Many agencies, then, are too busy getting miscalculated projects out of the door that pose a challenge on so many levels: All those different static Photoshop or Sketch layouts that now also have to be broken down into Atomic design components and documented in a style guide. Managing the creation of all of the content and then replacing it in the layouts again. Including last minute change requests by the client who “just doesn’t understand good design.” Then handing everything over to the other company that does the frontend development. Accessibility? Come on, we need to finish the job and, by the way, we’re already running out of budget! Also, the client didn’t ask for it, specifically! But we can maybe leave a note for the devs – that’s their responsibility anyway, right?

At the bottom of the food chain and with an unrealistically set deadline approaching rapidly, the developers are struggling with their build process and with making sense of poorly documented static layouts that have to be translated into React components or, alternatively, Twitter Bootstrap. That the external developers in Asia are working in a different time zone doesn’t help, either. Accessibility? That wasn’t a requirement, as far as I know. Maybe, if there’s some time left, I’ll add some ARIA roles in the end. Alt texts for images? Nobody sent us those.

Of course, there are countless other ways in which things for the Web get built and maybe I’m exaggerating a bit here and there – but then again, not so much. If an inaccessible site gets built, then obviously nobody thought of accessibility as being important enough to raise their voice, at no step of the process. But then again, nobody builds inaccessible websites on purpose. And that’s exactly why it is so important to never stop advocating for accessibility. Every day. Persistently and passionately. Because it still can work if we keep making noise.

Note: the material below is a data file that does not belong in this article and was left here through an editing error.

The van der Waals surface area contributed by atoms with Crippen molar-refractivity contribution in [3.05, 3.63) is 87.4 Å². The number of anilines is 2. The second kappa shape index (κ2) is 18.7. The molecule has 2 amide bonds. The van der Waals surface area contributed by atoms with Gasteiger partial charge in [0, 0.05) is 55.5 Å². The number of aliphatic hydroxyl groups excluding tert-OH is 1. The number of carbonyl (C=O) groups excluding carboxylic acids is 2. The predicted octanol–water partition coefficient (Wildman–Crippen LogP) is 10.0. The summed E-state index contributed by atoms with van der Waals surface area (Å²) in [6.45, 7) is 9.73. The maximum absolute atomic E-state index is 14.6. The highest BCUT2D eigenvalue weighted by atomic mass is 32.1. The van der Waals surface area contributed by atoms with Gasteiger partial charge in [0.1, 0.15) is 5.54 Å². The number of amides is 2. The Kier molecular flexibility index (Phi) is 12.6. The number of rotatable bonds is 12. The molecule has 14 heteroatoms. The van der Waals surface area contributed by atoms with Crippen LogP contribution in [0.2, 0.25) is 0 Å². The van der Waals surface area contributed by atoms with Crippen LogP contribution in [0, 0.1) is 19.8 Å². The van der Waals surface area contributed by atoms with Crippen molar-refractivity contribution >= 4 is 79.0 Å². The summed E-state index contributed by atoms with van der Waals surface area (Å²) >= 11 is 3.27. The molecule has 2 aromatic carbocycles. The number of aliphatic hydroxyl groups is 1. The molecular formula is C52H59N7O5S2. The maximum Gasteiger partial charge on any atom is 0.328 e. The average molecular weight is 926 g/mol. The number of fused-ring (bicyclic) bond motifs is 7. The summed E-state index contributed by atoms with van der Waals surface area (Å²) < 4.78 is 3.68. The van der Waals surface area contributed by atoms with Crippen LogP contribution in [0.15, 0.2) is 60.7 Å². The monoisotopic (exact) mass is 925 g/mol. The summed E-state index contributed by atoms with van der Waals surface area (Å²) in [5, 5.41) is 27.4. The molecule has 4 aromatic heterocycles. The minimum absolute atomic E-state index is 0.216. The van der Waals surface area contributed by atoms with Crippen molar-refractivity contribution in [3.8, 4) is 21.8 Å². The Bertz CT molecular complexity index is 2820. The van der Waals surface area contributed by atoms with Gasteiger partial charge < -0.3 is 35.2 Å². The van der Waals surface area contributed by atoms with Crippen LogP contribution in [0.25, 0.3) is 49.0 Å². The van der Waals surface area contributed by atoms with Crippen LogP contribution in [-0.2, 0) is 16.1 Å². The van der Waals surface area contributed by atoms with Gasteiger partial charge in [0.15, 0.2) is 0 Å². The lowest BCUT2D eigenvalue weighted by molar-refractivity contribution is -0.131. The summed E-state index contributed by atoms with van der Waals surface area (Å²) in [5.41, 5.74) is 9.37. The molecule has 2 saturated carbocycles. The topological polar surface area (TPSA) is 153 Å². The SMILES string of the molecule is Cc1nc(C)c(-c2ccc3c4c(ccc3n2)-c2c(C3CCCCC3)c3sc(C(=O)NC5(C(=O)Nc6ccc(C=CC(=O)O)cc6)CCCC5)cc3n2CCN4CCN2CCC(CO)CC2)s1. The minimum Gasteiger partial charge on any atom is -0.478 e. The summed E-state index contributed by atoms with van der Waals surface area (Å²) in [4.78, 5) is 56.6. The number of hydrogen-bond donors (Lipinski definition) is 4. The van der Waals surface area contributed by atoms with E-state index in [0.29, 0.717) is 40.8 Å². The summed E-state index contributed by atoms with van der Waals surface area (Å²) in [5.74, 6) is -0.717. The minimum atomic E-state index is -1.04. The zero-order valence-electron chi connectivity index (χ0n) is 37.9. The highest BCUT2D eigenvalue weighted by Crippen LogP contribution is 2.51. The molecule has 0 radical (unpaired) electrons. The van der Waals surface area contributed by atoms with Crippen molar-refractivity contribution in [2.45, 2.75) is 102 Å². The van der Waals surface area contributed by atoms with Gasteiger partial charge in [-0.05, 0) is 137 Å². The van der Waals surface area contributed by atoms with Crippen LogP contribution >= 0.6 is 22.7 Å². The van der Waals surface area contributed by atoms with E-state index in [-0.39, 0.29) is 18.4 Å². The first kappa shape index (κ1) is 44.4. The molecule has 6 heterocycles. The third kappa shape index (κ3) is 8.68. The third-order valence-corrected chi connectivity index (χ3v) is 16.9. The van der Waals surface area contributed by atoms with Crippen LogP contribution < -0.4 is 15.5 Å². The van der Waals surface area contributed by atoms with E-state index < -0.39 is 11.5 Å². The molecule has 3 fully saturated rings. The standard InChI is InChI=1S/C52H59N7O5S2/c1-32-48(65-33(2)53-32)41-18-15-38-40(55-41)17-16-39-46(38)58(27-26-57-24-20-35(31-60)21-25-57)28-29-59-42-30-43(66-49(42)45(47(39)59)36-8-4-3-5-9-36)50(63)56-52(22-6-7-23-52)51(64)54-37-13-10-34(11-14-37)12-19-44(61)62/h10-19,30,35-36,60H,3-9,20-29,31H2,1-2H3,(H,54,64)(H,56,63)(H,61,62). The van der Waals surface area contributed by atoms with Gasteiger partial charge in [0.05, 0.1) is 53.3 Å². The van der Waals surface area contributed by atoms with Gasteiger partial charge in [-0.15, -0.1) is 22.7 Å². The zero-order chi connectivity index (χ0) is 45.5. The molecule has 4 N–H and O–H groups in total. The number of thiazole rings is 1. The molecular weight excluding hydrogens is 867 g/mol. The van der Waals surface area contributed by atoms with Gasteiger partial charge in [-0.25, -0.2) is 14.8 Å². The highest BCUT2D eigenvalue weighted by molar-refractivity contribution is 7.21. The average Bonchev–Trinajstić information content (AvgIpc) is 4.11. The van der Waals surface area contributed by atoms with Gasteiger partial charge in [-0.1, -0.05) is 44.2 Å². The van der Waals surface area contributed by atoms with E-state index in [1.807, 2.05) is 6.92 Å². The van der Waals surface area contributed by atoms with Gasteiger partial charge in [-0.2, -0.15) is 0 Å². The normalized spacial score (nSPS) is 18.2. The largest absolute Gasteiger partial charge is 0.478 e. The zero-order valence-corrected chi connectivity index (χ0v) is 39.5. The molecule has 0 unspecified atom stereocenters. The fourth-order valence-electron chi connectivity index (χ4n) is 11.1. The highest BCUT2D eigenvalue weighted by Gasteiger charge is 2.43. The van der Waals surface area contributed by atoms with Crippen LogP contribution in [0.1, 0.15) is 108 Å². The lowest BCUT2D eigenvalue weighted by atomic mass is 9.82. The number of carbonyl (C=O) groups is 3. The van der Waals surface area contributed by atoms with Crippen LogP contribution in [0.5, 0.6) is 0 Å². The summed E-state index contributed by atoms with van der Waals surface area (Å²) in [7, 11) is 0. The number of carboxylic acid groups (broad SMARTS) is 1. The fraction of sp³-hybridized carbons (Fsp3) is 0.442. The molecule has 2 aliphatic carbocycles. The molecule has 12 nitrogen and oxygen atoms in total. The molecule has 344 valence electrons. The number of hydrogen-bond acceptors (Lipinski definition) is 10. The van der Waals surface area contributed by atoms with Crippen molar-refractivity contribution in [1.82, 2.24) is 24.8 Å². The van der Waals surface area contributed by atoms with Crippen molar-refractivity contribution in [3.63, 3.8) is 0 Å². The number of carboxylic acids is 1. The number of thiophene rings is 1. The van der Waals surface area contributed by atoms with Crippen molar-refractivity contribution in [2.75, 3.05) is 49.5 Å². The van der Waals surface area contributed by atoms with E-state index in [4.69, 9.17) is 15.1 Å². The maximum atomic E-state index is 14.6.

That being said, this job is never done. We have to keep educating not only fellow designers and developers, but also clients and other stakeholders. It is vitally important that they, too, care and see the need for building inclusive experiences. It is hard work to raise awareness. Yet there is no other option. We can all do better – and never stop learning.

So follow people on social media, go to conferences and meetups and talk to people about their struggles and successes, read articles and newsletters, listen to podcasts and most importantly: Consider accessibility in every project you are part of. Ask why when accessibility isn’t considered, file bugs, and insist on improvements, regardless of your role in the team – because accessibility should be part of every step of the process. Plan with accessibility in mind, design with accessibility in mind, prototype with accessibility in mind, develop with accessibility in mind – and learn how to test it. There have never been better tools at our disposal. And then, share what you've built and what you learned along the way.

There really are no excuses for building inaccessible websites and applications in 2019. As Ethan wrote, we are all constantly under deadlines. But that’s no excuse for excluding people from a medium that still comes with the promise that it’s for everyone. It’s our job. Let’s not wait another thirty years. Let us fix this together.

Prototyping.news: For a monthly update on the latest articles, tools, and other resources about prototyping for the Web, sign up for my free newsletter Prototyping.news.

Planning, Goals, and Uncertainty

People like to stick to their habits. Why? Because it is safer where they are now. Following a routine, a trusted pattern, reduces uncertainty about the future and thus alleviates fear. Everything is plannable and manageable. Tomorrow is safe.

The problem is: The future is unstable and change is inevitable. So each plan you make can only be a rough guess of where you will ultimately end up. Even if you were able to obtain all information there is about a situation, there are still so many factors that are beyond your control that from a rational perspective, planning – especially in a classical waterfall approach – doesn’t make any sense. So why people still do it? Because people like to stick to their habits. And because this is how you do those things as a professional, right? Also, what’s the alternative? You have to have a plan, right?